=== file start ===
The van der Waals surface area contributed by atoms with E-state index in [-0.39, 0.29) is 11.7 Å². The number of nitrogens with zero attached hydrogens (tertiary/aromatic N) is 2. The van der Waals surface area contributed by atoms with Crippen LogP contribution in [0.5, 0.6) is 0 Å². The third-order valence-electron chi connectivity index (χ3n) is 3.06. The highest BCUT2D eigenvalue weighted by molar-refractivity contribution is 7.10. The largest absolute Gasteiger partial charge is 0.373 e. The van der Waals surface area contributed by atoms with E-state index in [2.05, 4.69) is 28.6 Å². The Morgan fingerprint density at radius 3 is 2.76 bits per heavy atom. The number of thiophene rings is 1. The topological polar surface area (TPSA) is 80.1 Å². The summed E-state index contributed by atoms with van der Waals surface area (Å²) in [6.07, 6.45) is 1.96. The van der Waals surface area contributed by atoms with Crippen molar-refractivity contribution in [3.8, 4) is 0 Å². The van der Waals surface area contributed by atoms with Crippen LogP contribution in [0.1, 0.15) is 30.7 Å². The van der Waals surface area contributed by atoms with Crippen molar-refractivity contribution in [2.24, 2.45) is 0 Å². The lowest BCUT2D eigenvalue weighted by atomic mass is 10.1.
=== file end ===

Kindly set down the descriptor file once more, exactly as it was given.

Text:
The van der Waals surface area contributed by atoms with E-state index in [-0.39, 0.29) is 11.7 Å². The number of nitrogens with zero attached hydrogens (tertiary/aromatic N) is 2. The van der Waals surface area contributed by atoms with Crippen LogP contribution in [0.5, 0.6) is 0 Å². The third-order valence-electron chi connectivity index (χ3n) is 3.06. The highest BCUT2D eigenvalue weighted by molar-refractivity contribution is 7.10. The largest absolute Gasteiger partial charge is 0.373 e. The van der Waals surface area contributed by atoms with E-state index in [2.05, 4.69) is 28.6 Å². The Morgan fingerprint density at radius 3 is 2.76 bits per heavy atom. The number of thiophene rings is 1. The topological polar surface area (TPSA) is 80.1 Å². The summed E-state index contributed by atoms with van der Waals surface area (Å²) in [6.07, 6.45) is 1.96. The van der Waals surface area contributed by atoms with Crippen molar-refractivity contribution in [3.8, 4) is 0 Å². The van der Waals surface area contributed by atoms with Crippen LogP contribution in [0.1, 0.15) is 30.7 Å². The van der Waals surface area contributed by atoms with Crippen molar-refractivity contribution in [2.24, 2.45) is 0 Å². The lowest BCUT2D eigenvalue weighted by atomic mass is 10.1.